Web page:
Repeating the Brexit mantra, “taking back control of our borders,” the Conservative government is escalating its systematic campaign to eradicate the rights of immigrants, refugees and asylum seekers.
In the recent Queen’s Speech, which lays out government policy priorities for the next year, Home Secretary Priti Patel’s draconian “New Plan for Immigration” was given centre stage. The legislation means that those who enter the UK “illegally”—i.e. the vast majority of refugees because all legal avenues have been sealed off—will not then be able to automatically claim asylum. Instead, they will only be granted “temporary protection,” meaning they will be closely monitored and repeatedly targeted for removal from the UK.
Before the Bill is even on the statute books, brutal raids by Home Office Immigration Enforcement officials are already being stepped up.
There was an openly provocative element to one such raid undertaken on May 13, in a Glasgow district with a sizeable Muslim population and on the Islamic holy day of Eid al-Fitr—the second in less than a month. Glasgow is Scotland’s only “dispersal city” for asylum seekers arriving in the UK.
At around 10am, immigration officers removed two men, Sumit Sehdev and Lakhvir Singh, from their top-floor flat in Kenmure Street, Pollokshields, on Glasgow’s southside. Singh said the officers “barged” in and arrested him and his friend Sumit Sehdevi on suspicion of immigration offences, having allegedly lived in the UK without leave to remain for 10 years. The two men, Indian Sikhs, were removed to a Home Office Immigration Enforcement van waiting in the street outside to be taken to detention.
Neither Sehdev nor Singh were in hiding, nor on the run and had zero advance warning of their removal. Singh and Sehdev, a mechanic and chef respectively, have lived in the UK for years and are “part of a community,” said the refugee and migrant charity Positive Action in Housing. Both were well-liked and respected members of the local Sikh Gurdwara temple where the two friends worked feeding the homeless.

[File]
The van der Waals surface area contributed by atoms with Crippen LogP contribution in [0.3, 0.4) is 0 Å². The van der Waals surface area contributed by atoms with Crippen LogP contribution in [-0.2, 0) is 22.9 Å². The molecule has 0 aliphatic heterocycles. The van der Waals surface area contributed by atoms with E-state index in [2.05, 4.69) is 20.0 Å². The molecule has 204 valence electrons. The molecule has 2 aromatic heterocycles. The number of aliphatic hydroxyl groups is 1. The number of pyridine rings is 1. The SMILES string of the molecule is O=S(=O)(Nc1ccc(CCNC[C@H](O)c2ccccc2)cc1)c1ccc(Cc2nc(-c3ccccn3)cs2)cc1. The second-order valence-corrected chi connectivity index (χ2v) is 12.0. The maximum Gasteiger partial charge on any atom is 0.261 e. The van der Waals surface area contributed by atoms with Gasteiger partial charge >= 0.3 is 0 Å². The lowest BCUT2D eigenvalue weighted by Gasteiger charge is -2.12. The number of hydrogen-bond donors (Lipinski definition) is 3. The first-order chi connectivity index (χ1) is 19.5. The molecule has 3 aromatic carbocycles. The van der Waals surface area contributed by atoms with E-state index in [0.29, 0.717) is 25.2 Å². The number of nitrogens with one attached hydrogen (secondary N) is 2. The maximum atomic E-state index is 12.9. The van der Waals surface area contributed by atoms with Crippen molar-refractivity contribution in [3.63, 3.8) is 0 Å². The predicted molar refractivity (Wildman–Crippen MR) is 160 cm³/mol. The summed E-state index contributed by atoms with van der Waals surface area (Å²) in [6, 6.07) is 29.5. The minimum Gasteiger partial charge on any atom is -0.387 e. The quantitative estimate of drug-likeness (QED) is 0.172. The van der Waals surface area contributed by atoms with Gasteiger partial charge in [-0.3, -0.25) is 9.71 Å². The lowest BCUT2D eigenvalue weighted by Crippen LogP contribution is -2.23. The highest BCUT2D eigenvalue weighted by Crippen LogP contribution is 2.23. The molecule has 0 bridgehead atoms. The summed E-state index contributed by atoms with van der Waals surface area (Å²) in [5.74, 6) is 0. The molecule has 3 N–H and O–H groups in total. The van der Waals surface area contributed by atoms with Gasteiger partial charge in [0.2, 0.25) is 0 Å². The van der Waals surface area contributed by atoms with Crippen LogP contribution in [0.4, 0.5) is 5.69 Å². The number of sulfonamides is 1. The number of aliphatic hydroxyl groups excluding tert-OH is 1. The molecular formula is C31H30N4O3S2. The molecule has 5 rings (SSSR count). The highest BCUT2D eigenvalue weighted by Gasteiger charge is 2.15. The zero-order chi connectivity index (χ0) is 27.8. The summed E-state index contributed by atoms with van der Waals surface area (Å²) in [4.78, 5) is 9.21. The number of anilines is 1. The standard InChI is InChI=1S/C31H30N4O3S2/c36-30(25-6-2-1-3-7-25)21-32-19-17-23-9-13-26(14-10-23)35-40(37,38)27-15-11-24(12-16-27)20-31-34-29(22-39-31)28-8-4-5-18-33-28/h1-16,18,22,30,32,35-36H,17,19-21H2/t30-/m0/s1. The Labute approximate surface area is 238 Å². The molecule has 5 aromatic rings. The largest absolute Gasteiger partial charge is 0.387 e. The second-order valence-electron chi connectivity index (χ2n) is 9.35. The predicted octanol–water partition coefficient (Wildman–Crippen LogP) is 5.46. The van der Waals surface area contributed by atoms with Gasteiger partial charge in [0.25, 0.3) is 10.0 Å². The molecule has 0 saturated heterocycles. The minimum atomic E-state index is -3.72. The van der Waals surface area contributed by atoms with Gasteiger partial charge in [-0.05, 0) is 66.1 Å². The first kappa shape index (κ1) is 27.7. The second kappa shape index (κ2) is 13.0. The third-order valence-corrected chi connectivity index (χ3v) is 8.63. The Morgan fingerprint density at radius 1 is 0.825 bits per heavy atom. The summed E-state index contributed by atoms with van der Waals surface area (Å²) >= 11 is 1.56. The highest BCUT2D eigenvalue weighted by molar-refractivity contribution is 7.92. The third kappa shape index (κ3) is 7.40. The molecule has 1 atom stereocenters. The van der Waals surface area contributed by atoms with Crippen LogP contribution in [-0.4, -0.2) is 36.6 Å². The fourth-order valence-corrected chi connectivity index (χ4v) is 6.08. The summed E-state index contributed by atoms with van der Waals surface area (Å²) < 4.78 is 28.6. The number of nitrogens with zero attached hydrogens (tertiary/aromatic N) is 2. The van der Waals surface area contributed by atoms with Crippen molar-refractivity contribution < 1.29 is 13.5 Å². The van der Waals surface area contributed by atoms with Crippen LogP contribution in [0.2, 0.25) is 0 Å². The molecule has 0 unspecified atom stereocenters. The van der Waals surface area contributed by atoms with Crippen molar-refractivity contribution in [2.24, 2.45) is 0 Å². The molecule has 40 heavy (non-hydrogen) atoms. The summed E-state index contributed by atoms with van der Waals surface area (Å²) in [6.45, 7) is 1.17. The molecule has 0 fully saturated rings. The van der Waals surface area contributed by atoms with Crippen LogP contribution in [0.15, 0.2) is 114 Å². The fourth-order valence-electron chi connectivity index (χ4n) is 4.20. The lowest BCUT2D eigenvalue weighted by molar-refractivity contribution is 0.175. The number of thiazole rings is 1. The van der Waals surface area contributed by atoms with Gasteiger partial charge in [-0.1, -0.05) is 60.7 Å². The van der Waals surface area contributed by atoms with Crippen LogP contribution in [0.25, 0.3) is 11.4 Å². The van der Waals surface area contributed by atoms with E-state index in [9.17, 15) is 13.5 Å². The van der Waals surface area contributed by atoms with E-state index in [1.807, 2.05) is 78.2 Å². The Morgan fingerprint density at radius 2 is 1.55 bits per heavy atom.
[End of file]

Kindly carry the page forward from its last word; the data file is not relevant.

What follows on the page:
What transpired gave a glimpse of the hostility in the working class to the endless scapegoating of immigrants and asylum seekers by the political establishment and its compliant media.
News soon spread through the Kenmure Road area and beyond of the attempt to remove Sehdev and Singh and hundreds of local people flooded onto the street to block the immigration van’s exit. Swelling in numbers by the minute, the demonstration blocked the vehicle from leaving for several hours. One neighbour lay underneath the van to stop it departing. Local residents even established a snack centre for protesters in a bus shelter, with nearby families providing food and water.
As the protest grew larger, up to 50 police cars and vans descended to the street and side streets. Dozens of police officers ringed the van as the surrounding crowd chanted “cops go home” and “leave our neighbours, let them go”. Police repeatedly pushed and shoved peaceful protesters and journalists reporting the event.
Police Scotland eventually ended the standoff and freed the men, effectively preventing their immediate detention.
Human rights lawyer Aamer Anwar was among those who led the eight-hour effort to release Sehdev and Singh. In a statement, he accused the Home Office of inciting “carnage” on the streets of Glasgow with its provocative dawn raid.
Another preventing the removal was Roza Salih, a Kurdish refugee and co-founder of the Glasgow Girls campaign. In 2005, together with fellow school pupils, Salih campaigned to prevent the deportation of a school friend. She told the Guardian, “I’m just overwhelmed by Glasgow’s solidarity for refugees and asylum seekers… refugees are welcome here”.
Another at the protest was Mohammad Asif of the Afghan Human Rights Foundation who spoke for many when he said, “We're here against the hostile environment created by the Tories and the British state.”